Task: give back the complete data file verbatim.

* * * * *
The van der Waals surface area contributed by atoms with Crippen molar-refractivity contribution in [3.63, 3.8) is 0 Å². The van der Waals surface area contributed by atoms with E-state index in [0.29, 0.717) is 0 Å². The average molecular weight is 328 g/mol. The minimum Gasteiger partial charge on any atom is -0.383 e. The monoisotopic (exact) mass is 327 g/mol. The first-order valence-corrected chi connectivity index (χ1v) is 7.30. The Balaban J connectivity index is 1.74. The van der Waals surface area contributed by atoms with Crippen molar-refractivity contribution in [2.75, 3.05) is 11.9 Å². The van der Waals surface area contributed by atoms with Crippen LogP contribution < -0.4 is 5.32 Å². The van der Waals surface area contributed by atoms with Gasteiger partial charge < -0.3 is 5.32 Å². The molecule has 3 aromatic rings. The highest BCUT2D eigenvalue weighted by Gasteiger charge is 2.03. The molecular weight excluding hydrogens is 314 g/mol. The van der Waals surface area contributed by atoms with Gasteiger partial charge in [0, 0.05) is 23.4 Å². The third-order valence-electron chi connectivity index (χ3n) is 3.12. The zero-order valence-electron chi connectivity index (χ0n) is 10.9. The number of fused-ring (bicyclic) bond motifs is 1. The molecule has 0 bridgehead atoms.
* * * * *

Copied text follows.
The van der Waals surface area contributed by atoms with Crippen molar-refractivity contribution in [3.63, 3.8) is 0 Å². The van der Waals surface area contributed by atoms with E-state index in [0.29, 0.717) is 0 Å². The average molecular weight is 328 g/mol. The minimum Gasteiger partial charge on any atom is -0.383 e. The monoisotopic (exact) mass is 327 g/mol. The first-order valence-corrected chi connectivity index (χ1v) is 7.30. The Balaban J connectivity index is 1.74. The van der Waals surface area contributed by atoms with Crippen molar-refractivity contribution in [2.75, 3.05) is 11.9 Å². The van der Waals surface area contributed by atoms with Crippen LogP contribution < -0.4 is 5.32 Å². The van der Waals surface area contributed by atoms with Gasteiger partial charge < -0.3 is 5.32 Å². The molecule has 3 aromatic rings. The highest BCUT2D eigenvalue weighted by Gasteiger charge is 2.03. The molecular weight excluding hydrogens is 314 g/mol. The van der Waals surface area contributed by atoms with Gasteiger partial charge in [0, 0.05) is 23.4 Å². The third-order valence-electron chi connectivity index (χ3n) is 3.12. The zero-order valence-electron chi connectivity index (χ0n) is 10.9. The number of fused-ring (bicyclic) bond motifs is 1. The molecule has 0 bridgehead atoms.